Male: I heard something that uh, Jerome was asking the same questions, and I’d like to know something about that.

Jones: Well, that’s too bad. That’s sad news.

Jerome: All right. Why I— I asked Keith that, ‘cause she was in the fields, um, she told us that it’s supposed to be— (unintelligible word) first it started this Sunday, and see, she said uh, it’s just something that she was just supposed to be asking people. That’s what— That’s what— what Keith was talking about. I didn’t even know what it was about. I didn’t, unless she— she mentioned it. Then she mentioned about guns and stuff, I didn’t know what she was— what it was about.

Jones: Generally, for the (unintelligible word) collective, he has done a very good job of getting information, and should be uh, treated with a certain air of respect for the sense of organization. (Pause) I’ve not known him here to (unintelligible word) or not to report the information. And we’ve got to be all information-gatherers and reporters, if we want to safeguard this house.

Crowd: Right.

Woman: Dad, to me, it seemed like she was taking the whole thing as like a whole big joke, you know, like— because um, she was— when she was sitting at the table, doing her report and stuff, she was sitting there at the table with Bonnie [Simon], and she was asking me news articles and stuff. And then when she— when we finished with the news articles, she said, why don’t you help me write it over? Why don’t you write the paper over for me, and you can see what’s written on the paper, and I said, that’s all right, you do it yourself.

Jones: Okay. Okay, that— that’s not the serious part. What possible reason did she have for talking about our guns not having bullets in them? (Pause) (Flares) That wasn’t in the test. That wasn’t asked to be written about. (Pause)

Young man: Dad, I think the reason why she as— why she—

Voices of dissent in crowd.

Jones: (tight) Goddamn her, she better get her mouth open.

Girl in trouble: Dad, the reason why I said it was because— okay, wo— I was asking the questions today, and Karen Carr came back with a question, like um, what if somebody on security turned traitorous, like then, and I tried to make it look good as though we’d know— you know, even if they did, wouldn’t nothing happen to you.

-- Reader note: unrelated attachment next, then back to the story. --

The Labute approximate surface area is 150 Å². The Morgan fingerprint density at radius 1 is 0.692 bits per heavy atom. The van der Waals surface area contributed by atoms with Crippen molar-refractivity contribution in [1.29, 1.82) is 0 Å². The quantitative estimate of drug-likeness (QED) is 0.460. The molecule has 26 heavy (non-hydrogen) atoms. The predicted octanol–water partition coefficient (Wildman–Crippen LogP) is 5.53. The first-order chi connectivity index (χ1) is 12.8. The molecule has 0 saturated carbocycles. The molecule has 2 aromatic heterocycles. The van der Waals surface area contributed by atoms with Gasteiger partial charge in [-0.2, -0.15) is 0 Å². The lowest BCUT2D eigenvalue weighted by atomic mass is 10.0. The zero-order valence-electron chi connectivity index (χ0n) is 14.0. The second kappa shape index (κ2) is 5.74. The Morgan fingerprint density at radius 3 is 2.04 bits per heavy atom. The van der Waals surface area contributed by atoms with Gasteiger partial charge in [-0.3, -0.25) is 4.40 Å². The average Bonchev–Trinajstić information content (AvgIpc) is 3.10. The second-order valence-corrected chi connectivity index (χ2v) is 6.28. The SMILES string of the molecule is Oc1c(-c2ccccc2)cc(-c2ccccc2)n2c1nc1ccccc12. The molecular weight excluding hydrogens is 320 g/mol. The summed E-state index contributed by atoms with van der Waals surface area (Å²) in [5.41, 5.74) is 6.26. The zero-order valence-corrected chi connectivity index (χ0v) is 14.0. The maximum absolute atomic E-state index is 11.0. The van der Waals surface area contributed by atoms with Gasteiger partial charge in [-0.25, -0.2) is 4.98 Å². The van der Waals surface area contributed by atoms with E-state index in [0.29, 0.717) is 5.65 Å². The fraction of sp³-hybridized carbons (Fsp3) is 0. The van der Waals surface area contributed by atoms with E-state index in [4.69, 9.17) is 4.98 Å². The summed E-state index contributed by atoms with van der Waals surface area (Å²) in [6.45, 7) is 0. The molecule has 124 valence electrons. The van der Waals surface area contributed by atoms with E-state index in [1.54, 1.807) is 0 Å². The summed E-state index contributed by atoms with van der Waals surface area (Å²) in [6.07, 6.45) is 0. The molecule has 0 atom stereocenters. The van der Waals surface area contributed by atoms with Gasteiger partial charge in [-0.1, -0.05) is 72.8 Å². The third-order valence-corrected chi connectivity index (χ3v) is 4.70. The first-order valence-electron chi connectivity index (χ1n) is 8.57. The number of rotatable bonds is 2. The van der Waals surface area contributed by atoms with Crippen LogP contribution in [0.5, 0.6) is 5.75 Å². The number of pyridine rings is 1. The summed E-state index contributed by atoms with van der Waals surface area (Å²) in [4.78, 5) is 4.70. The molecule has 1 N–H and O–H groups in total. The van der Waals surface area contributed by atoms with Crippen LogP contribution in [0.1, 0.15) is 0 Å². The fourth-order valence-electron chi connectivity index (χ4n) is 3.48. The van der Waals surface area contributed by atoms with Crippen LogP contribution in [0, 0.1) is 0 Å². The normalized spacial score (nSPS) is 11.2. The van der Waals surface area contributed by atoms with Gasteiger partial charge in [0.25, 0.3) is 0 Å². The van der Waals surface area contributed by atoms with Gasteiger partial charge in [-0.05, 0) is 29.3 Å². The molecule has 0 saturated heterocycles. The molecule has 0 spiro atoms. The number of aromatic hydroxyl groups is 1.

Voices of derision.

Woman voice: That— That—

Jones: (Incredulous) Oh, nothing would— You— Boy. Nothing would happen to you, if you turned bad.

Girl in trouble: No— No, Dad, that— I— She said—

Scattered voices in crowd

Girl in trouble: No—

Jones: So— Someone in security turned traitor, she said, nothing would happen to you.

Girl in trouble: No, to— She said, what if somebody on security turned? She was asking me questions back in return. She said, what if somebody on security turned traitorous with a gun and— and tried to kill Dad or something to that effect, and I said, you know, trying to look good, I said, well, um, um, he wouldn’t get hurt, because they ain’t no bullets in the gun, like that.

Jones: (Dismissive noise)

Woman in crowd: You asked the question about security shooting Dad?

Karen: Dad— Dad, this is what happened. This is what happened. When we were down there, she started talking about— I didn’t— I had just came down there, ‘cause I didn’t know—

Tim: Quit lying.

Jones: Tim—

Karen: I had just came down there—

Jones: (unintelligible phrase) after a while.

Tim: Hmm?

Jones: Keep your eyes on ‘em.

Scattered voices.

Jones: Hold in there, sweet. Hold in there.

Scattered voices.

Jones: (Laughs)

Scattered voices.

Karen: Dad—

Jones: (Laughs)

Karen: Dad—

Jones: (Laughs) Remember, Tim. She’s the one that feeds you. (Laughs)

Scarttered voices.

Karen: Dad— Dad— Dad, this is what— Dad, this is what happened.

Jones: (Laughs)

Hubbub

Karen: Dad, this is what happened. When I had first came— I had first came down to the field, and the—

Jones: (Laughs) Ah, the kids are getting under there.

Karen: I had first came down to the field, and the first thing she asked me was—

Crowd laughter and hubbub

Jones: (Laughs) I tell you, we got some seniors. I’m— I’m interested in this, ‘cause I— they’ll fight. They’ll fight.

Hubbub. Laughter

Jones: (Laughs) (unintelligible name) got bit. (Laughs)

Hubbub. Laughter. Some voices angry.

Karen: Dad, this is what happened. When I had first came down to the field—

Jones: All right now, hold it. I— I— I see our seniors are tough. That’s what I want to see. I hope some us— others of you are that tough. They’ve roll, they’ve fe— half fell, they’ve been picked up, my God Almighty, took six to take one of ‘em out.

Karen: Dad— Dad, this is what happened. When I first came— When I first came down to the field—